A short ceremony was held in Prague on Friday morning to commemorate the thousands of Russian émigrés who were illegally abducted by the Soviet secret police at the close of World War Two. The abductions began as soon as the Red Army began to liberate Czechoslovakia in 1944, and continued long after the Soviets arrived in Prague in May 1945. It's one of the most mysterious chapters in Czechoslovakia's 20th century history, but their fate has not been forgotten.
This Tuesday saw the 62nd anniversary of V-E day which marked the end of World War II In Europe. Harold Yeglin, a US GI at the time, was then part of the 97th Infantry Division which had secured parts of Czechoslovakia. His company was in the west of the country when the war in Europe ended on May 8th. As a result of his wartime experience he has continued to follow events in the Czech Republic since.
The Church of the Most Sacred Heart of Our Lord is a dominant building in Prague's Vinohrady district. Designed by Slovene architect Josip Plecnik, it is one of the more modern churches in the city. It was consecrated on May 8 1932 and the Czech Catholic Church celebrated this 75th anniversary with a mass given by Cardinal Miloslav Vlk on Tuesday. Dita Asiedu takes a closer look at this historic Prague landmark:
It is quite possible that you will not have heard of the great 17th century artist Vaclav Hollar, or Wenceslaus Hollar as he is known internationally. But it is very likely that you will have seen some of his wonderful images of Prague or London, the city with which he is most closely associated. Indeed, Hollar was - as one book about the artist puts it - "The Man Who Drew London".
To mark the upcoming 62nd anniversary of the end of WWII next week, a convoy of historic American vehicles has set off this week on a ride across West Bohemia, a region which was liberated by US troops led by General George S. Patton. For the third time the "Liberty Road Convoy" will commemorate the role of the Allies in the liberation of Czechoslovakia from the Nazis - a fact largely ignored by the communist authorities before 1989. The historic vehicles left Prague on Wednesday and set off on a two-day journey to arrive in Pilsen in time for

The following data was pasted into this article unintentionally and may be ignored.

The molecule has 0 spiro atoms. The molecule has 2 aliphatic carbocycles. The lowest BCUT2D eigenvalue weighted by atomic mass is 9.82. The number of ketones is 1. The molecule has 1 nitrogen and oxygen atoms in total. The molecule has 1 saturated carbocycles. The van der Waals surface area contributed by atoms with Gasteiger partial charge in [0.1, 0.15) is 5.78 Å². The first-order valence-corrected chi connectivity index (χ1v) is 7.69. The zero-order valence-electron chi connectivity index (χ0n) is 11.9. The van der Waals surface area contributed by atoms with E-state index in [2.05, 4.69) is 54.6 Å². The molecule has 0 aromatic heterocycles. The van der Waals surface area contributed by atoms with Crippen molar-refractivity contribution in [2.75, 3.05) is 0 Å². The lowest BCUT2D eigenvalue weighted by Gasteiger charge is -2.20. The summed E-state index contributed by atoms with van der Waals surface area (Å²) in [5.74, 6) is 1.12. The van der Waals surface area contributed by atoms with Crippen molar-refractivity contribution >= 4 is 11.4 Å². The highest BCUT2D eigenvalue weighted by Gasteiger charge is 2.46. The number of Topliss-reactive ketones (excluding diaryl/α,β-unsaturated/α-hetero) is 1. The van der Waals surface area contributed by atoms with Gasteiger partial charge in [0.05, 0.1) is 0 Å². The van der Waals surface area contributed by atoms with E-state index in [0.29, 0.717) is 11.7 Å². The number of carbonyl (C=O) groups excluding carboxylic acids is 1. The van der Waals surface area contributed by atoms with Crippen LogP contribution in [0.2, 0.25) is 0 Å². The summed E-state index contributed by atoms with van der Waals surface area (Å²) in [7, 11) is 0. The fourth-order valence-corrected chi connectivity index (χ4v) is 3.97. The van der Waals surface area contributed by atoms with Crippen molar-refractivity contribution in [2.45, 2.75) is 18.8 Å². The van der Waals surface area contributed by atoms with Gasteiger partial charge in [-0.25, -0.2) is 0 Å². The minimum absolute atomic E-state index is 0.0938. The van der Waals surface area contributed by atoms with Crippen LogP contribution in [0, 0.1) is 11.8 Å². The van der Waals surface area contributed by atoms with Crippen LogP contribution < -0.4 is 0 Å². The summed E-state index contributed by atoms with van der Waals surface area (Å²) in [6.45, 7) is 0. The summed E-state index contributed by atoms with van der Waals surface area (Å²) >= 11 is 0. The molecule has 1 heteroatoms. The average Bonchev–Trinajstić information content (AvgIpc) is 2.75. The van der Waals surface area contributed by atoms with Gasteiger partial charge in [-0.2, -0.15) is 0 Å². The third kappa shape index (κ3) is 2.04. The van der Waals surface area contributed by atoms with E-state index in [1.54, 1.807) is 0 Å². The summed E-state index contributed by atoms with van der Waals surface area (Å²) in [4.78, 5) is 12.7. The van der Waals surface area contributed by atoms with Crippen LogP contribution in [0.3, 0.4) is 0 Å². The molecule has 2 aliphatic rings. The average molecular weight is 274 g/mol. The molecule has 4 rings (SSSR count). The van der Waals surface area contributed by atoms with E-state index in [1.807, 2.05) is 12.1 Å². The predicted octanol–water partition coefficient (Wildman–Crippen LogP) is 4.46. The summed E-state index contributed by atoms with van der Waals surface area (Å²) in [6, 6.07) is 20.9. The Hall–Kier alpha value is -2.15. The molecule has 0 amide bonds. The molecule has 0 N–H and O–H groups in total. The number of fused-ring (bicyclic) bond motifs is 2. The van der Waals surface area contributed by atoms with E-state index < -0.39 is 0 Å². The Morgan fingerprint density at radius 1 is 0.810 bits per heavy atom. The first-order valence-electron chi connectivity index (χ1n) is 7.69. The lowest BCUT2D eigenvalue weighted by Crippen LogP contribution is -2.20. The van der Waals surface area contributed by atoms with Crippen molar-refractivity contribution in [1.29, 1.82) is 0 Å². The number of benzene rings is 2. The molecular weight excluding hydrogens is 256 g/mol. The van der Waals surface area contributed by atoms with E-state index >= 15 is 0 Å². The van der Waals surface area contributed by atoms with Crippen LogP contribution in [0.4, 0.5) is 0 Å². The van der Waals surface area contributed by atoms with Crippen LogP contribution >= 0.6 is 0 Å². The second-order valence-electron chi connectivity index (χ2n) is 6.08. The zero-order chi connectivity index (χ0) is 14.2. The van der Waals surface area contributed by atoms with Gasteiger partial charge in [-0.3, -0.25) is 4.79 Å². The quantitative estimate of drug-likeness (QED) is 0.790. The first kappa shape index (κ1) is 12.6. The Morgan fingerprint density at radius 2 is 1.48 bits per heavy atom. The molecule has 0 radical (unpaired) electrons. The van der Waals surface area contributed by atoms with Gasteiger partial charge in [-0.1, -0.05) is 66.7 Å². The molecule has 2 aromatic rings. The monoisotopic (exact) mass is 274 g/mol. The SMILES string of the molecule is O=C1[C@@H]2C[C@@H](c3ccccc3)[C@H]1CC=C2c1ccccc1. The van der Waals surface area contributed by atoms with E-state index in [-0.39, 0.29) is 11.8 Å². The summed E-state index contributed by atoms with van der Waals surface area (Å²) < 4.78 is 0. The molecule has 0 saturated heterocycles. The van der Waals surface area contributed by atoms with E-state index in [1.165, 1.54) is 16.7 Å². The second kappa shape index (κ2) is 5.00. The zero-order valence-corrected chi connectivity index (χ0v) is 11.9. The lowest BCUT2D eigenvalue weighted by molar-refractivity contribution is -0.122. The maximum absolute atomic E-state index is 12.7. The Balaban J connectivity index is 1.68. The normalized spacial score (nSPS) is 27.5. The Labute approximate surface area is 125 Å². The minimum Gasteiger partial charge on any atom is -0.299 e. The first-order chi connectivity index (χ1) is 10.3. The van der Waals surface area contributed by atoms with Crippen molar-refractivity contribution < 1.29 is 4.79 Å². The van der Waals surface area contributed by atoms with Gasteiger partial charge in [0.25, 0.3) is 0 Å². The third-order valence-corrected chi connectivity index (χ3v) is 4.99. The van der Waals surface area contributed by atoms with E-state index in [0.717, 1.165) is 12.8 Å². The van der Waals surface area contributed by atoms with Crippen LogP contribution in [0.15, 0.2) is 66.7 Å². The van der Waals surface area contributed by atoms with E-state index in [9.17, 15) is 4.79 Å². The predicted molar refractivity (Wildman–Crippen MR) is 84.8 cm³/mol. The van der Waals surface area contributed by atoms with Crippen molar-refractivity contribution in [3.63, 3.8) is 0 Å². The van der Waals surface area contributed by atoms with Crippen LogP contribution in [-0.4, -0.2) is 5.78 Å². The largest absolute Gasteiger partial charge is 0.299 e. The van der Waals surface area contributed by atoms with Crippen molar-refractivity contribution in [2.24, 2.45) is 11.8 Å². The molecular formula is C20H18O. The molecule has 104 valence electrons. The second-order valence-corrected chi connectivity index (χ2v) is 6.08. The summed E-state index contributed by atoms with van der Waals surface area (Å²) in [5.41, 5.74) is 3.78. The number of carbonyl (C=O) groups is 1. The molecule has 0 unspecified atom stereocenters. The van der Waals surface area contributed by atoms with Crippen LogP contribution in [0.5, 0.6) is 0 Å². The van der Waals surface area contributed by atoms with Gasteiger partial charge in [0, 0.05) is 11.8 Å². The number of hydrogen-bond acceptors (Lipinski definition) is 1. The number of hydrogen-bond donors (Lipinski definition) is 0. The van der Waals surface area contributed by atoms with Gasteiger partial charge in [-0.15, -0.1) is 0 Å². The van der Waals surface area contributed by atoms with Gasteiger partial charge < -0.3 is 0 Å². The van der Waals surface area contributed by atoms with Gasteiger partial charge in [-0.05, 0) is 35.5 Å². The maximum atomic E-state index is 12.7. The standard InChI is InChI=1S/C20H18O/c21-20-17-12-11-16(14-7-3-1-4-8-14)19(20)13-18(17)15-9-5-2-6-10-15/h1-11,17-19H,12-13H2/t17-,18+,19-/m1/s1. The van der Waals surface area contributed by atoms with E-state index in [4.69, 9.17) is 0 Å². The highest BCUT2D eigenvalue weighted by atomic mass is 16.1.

Lubos Jednorozec is one of the few men who managed to escape the communist prison camps of the 1950s still alive today. But that was not his only attempt to win his freedom. Despite being repeatedly apprehended he never gave in and kept battling until the late 1960s, when he managed to leave Czechoslovakia and move to the US. From there, Lubos Jednorozec, now in his early 80s, tells his remarkable story in this edition of Panorama.
On Monday, the news was announced that former Russian President Boris Yeltsin had died of heart failure aged 76. Throughout the world, Boris Yeltsin will be remembered as the man who dismantled the Soviet Union and led Russia in its first chaotic years of independence. The 1990s were also the first years of renewed democratic rule in this country, which had been a Soviet satellite for many years. Radio Prague spoke to Oldrich Bures, a lecturer at Palacky University in Olomouc, about the role of Boris Yeltsin in the formation of post-Soviet Czech-Russian
The legendary automobile constructor Ferdinand Porsche is not the only world-renowned personality connected with the automotive industry to have been born in what is now the Czech Republic. Alfred Karl Neubauer was a race driver and a racing manager with the Mercedes Grand Prix Team for thirty years. Sources differed as to where exactly he was born in North Moravia. Recently, local historians traced his roots back to the town of Novy Jicin which is now immensely proud of its newly-found great son.
Former communist prime minister of Czechoslovakia, Ladislav Adamec, died at the weekend at the age of 80. A noted pragmatist, Mr Adamec headed the Czechoslovak government from 1988 up until December 1989 when he negotiated the eventual handing over of power with members of the opposition Civic Forum, which included future president Vaclav Havel. Although he tried to retain a place in politics even after the Velvet Revolution, Mr Adamec's later role was ultimately short-lived.